Date set for Tunisia presidential runoff

2014-12-08 16:54
File: AFP

File: AFP

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Tunis - Moncef Marzouki and Beji Caid Essebsi are to face off on 21 December in Tunisia's second round of presidential voting to decide who leads the nation that sparked the Arab Spring.

"Voting will take place on December 21," the head of the ISIE electoral organising body, Chafik Sarsar, told a news conference on Monday.

Campaigning will begin on Tuesday and last until midnight on 19 December, Sarsar said, urging the two candidates and the media to respect electoral campaign rules given "the importance of this historic moment".

Neither incumbent Marzouki nor 88-year-old political veteran Essebsi won an overall majority in the first round of polling on 23 November.

Democratic reform

The final results from the first round, released on Monday, showed Essebsi ahead with 39.46% of votes cast and Marzouki on 33.43%.

The election in the North African nation is the first time its people have been able to vote freely for their head of state since independence from France in 1956.

Twenty-seven candidates stood in the first round of the milestone election in Tunisia, where the ouster in 2011 of long-time strongman Zine El Abidine Ben Ali set off a chain of revolts that saw several Arab dictators toppled by citizens demanding democratic reform.

The country's leaders pride themselves on the fact that Tunisia has been largely spared the bloodshed that has hit other Arab Spring states such as Egypt, Libya and Yemen.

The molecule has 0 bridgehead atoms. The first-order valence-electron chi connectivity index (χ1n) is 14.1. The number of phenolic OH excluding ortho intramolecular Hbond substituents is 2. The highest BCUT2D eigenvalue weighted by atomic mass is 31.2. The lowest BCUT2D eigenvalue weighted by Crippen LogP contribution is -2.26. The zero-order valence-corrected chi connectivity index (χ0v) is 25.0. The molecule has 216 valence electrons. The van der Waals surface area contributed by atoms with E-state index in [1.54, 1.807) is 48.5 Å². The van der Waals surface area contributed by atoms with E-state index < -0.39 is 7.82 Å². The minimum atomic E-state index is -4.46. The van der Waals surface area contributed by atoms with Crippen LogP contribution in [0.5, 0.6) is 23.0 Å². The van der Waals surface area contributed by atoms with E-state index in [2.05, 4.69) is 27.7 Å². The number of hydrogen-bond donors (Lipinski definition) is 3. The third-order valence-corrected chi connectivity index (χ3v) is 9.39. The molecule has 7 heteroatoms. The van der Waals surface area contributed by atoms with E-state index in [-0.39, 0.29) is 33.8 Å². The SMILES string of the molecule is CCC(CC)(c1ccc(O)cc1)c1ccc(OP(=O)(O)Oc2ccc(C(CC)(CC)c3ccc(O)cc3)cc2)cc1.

But it faces significant challenges, including a jihadist threat, a weak economy and social unrest.

New constitution

Anti-Islamist party Nidaa Tounes, which is headed by Essebsi, won 86 seats in parliamentary polls in October, beating moderate Islamist movement Ennahda, dominant since Ben Ali's ouster, into second place with 69 seats.

The presidential runoff is set to be polarising, with Marzouki's camp portraying him as the last line of defence against a return to the autocratic ways of the old regime, and Essebsi deriding him as an Islamist pawn.

Marzouki, 69, was an exiled dissident during Ben Ali's rule and was elected president at the end of 2011 by an interim assembly under a coalition deal with the then-ruling Ennahda.

Essebsi held key positions under Habib Bourguiba, the father of Tunisia's independence, and under Ben Ali.

To prevent another dictatorship, presidential powers have been restricted under a new constitution, with executive prerogatives transferred to a premier.

The electoral system calls for the party with the most votes to form a coalition government. Nidaa Tounes has said the process will start after the presidential runoff.

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